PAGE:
Besides the stone boat found in the cave, researchers also found rare Middle Eastern artifacts and ancient ruins.
However, so far they haven’t been able to explain why these things appeared in a cave in Iceland.
Previously, an international team of scientists from Iceland, Norway and the United States discovered a stone boat in Surtshellir Cave in Iceland. Researchers suggest that it may have been used by the Vikings to deal with Ragnarök – the apocalypse in Norse mythology.
According to new research results published in the Journal of Archeological Sciences, this cave is located near a volcano that erupted nearly 1,100 years ago.
“The impact of the eruption must be very disturbing, posing existing challenges for the newly arrived settlers in Iceland,” the researchers said.
Researchers claim that after the lava cools, the Vikings enter the cave and create a boat. This is also where they conduct the rituals.
Bones of sheep, goats, horses and pigs are burned inside ships to ward off the end of the world.
Historical records show that the Vikings worshiped the cave as Surtr, a giant in mythology who would end mankind.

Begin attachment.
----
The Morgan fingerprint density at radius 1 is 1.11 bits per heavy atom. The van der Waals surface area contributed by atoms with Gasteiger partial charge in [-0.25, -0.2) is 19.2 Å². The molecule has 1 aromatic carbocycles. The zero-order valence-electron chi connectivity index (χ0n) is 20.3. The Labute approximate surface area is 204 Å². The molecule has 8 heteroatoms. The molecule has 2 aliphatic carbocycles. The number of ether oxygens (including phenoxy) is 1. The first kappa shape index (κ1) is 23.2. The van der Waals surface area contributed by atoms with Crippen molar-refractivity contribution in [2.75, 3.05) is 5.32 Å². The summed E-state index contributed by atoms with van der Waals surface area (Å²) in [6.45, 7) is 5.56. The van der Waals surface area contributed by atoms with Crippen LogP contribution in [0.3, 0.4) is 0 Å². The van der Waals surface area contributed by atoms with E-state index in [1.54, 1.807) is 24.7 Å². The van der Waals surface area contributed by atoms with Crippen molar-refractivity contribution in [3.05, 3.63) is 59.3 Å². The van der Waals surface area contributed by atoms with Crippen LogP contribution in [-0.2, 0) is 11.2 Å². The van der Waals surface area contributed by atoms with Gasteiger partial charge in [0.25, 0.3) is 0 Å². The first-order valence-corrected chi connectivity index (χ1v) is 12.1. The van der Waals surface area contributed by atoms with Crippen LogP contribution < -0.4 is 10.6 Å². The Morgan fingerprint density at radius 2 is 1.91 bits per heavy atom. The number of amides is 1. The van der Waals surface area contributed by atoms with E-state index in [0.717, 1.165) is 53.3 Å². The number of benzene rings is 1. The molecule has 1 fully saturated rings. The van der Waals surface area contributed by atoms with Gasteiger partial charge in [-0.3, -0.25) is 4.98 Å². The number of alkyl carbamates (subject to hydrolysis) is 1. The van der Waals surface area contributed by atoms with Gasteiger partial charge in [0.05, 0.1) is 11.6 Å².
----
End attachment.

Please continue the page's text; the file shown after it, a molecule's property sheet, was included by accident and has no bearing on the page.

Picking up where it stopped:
“The world will end when Surtr kills the last god in the Battle of Ragnarök and then engulfs the world in flames,” the study wrote.
Another theory as to why the Vikings made sacrifices and placed artifacts inside the boat was for them to try and strengthen Freyr, the god of peace and fertility, who had fought against Surtr.
Researchers claim that even after Iceland’s conversion to Christianity, they continued to believe in the doomsday myth Ragnarök. To support their hypothesis, the scientists relied on that the last item placed in the boat was a set of weights, with a Christian cross shaped.
In addition, Surtshellir cave is said to be associated with the apocalypse. According to some local sources, it is considered “where Satan will appear on Judgment Day”.